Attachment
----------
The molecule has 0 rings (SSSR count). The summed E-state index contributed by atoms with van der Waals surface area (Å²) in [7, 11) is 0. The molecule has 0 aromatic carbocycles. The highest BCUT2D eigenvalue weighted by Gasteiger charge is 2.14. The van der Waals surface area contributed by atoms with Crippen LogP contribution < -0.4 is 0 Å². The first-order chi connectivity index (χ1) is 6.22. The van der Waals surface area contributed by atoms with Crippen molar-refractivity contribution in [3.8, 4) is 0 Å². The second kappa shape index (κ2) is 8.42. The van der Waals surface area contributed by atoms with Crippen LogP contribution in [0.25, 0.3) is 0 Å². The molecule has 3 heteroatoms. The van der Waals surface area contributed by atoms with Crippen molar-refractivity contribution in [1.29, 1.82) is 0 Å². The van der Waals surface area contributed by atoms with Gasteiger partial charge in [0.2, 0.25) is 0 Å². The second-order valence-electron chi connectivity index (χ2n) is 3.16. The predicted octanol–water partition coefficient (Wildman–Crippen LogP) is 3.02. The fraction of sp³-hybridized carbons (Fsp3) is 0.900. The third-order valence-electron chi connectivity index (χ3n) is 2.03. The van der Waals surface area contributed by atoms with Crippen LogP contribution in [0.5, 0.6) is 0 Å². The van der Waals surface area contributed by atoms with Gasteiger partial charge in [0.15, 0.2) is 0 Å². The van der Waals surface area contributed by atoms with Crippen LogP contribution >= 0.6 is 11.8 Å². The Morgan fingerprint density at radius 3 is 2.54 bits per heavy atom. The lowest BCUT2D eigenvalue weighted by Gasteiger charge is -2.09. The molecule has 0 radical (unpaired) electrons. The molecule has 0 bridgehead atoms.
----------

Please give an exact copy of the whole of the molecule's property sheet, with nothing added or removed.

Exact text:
The molecule has 0 rings (SSSR count). The summed E-state index contributed by atoms with van der Waals surface area (Å²) in [7, 11) is 0. The molecule has 0 aromatic carbocycles. The highest BCUT2D eigenvalue weighted by Gasteiger charge is 2.14. The van der Waals surface area contributed by atoms with Crippen LogP contribution < -0.4 is 0 Å². The first-order chi connectivity index (χ1) is 6.22. The van der Waals surface area contributed by atoms with Crippen molar-refractivity contribution in [3.8, 4) is 0 Å². The second kappa shape index (κ2) is 8.42. The van der Waals surface area contributed by atoms with Crippen LogP contribution in [0.25, 0.3) is 0 Å². The molecule has 3 heteroatoms. The van der Waals surface area contributed by atoms with Crippen molar-refractivity contribution in [1.29, 1.82) is 0 Å². The van der Waals surface area contributed by atoms with Gasteiger partial charge in [0.2, 0.25) is 0 Å². The second-order valence-electron chi connectivity index (χ2n) is 3.16. The predicted octanol–water partition coefficient (Wildman–Crippen LogP) is 3.02. The fraction of sp³-hybridized carbons (Fsp3) is 0.900. The third-order valence-electron chi connectivity index (χ3n) is 2.03. The van der Waals surface area contributed by atoms with Crippen LogP contribution in [0.5, 0.6) is 0 Å². The van der Waals surface area contributed by atoms with Gasteiger partial charge in [0.15, 0.2) is 0 Å². The van der Waals surface area contributed by atoms with Crippen LogP contribution >= 0.6 is 11.8 Å². The Morgan fingerprint density at radius 3 is 2.54 bits per heavy atom. The lowest BCUT2D eigenvalue weighted by Gasteiger charge is -2.09. The molecule has 0 radical (unpaired) electrons. The molecule has 0 bridgehead atoms.